The agency could start looking closely at the sudden spike in income, which in turn leads to an audit. So, in the end, crowdfunding could be adding a lot more stress and pressure onto the shoulders of people who are already facing significant hardship.

  • Some Of The Rules Are Unnecessarily Complicated

    It seems like it should be a straightforward proposition. You have a person or persons, or idea, that you want to see receive some financial support. You build a crowdfunding page with a few clicks of a mouse, and the donations start rolling in. Sounds pretty uncomplicated, right? Sadly, it's not.

    The few rules that exist in crowdfunding tend to be more complicated and convoluted than anyone first imagines. We humans have a propensity for skipping over the fine print, but the fine print is where the meat-and-potatoes details are, and these can be difficult to decipher at best. And, again, they can vary wildly between different crowdfunding sites. On Kickstarter, for instance, those who are crowdfunding new products cannot post photographic images of what that product will look like when finished. The goal is to fund the idea, not the finished product, and in the words of Kickstarter, they are "not a store."

    Crowdfunding has been so successful that the US Securities and Exchange Commission adopted rules making investment possible through crowdsourcing methods, but it's not without its complexities. Congress has passed a slew of often difficult-to-navigate specific laws for these crowdfunders.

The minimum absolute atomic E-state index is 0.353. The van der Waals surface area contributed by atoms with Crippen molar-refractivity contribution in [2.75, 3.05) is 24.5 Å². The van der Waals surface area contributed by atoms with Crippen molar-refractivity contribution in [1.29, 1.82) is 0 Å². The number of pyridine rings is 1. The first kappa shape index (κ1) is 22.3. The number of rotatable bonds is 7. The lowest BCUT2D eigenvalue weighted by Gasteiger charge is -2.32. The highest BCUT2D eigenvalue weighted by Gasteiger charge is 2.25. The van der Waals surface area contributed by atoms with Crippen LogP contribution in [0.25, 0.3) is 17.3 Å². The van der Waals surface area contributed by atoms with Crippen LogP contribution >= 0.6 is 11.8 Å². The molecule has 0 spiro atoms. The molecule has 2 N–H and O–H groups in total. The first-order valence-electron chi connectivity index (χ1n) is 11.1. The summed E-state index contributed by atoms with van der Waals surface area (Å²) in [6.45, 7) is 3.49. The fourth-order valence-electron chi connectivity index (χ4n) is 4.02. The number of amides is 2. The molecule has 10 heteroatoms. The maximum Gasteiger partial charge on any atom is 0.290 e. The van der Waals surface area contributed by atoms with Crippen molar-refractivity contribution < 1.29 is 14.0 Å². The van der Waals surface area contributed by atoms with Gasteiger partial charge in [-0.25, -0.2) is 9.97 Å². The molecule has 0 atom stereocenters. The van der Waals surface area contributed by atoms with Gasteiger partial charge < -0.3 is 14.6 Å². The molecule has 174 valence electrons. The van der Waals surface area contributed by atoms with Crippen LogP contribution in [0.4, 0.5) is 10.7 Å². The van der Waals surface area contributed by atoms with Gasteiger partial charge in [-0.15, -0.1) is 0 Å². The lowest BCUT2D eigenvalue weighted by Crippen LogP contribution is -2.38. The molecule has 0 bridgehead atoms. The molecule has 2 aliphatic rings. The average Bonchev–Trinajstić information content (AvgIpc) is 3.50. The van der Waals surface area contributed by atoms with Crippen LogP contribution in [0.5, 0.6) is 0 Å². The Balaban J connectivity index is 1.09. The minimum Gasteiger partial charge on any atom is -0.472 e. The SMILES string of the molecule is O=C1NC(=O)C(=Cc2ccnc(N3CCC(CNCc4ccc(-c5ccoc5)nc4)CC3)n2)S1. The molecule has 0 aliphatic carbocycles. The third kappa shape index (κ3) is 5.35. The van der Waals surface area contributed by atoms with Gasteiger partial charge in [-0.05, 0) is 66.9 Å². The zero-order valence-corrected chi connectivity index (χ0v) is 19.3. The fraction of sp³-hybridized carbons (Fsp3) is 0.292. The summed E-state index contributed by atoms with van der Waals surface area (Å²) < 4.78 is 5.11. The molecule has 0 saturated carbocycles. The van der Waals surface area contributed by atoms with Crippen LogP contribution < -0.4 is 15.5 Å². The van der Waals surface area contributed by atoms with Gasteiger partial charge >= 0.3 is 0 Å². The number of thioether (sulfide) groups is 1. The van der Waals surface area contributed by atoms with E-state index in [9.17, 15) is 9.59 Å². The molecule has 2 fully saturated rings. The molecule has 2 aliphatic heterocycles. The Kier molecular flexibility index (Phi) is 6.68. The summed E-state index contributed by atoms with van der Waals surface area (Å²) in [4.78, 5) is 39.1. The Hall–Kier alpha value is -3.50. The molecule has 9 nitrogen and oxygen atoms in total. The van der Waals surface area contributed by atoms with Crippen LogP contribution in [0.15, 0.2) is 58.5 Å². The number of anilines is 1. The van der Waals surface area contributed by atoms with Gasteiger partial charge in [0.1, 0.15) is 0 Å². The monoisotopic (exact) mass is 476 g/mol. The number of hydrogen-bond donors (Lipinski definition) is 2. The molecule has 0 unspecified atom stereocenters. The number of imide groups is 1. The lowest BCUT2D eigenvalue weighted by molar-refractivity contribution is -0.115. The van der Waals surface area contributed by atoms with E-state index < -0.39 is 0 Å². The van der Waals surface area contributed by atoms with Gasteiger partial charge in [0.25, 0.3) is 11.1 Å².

• Few Crowdfunding Campaigns Actually Meet Their Goals

    It is estimated that less than a third of all crowdfunding campaigns are successful. Just one browse through GoFundMe, and you can see that most of the campaigns have generated little if any interest (or money). Kickstarter appears to have one of the higher success rates compared to other crowdfunding sites - which is good because if you don't raise your goal you don't get any of the money - but even their numbers aren't terribly impressive. Just 31% of their campaigns met their goals in 2015.

    Unless you have a cause or idea that sparks viral-level interest, or you have a knack for creating compelling fundraising drives, the odds are that your crowdfunding is not going to be the massive moneymaker you initially think it will be.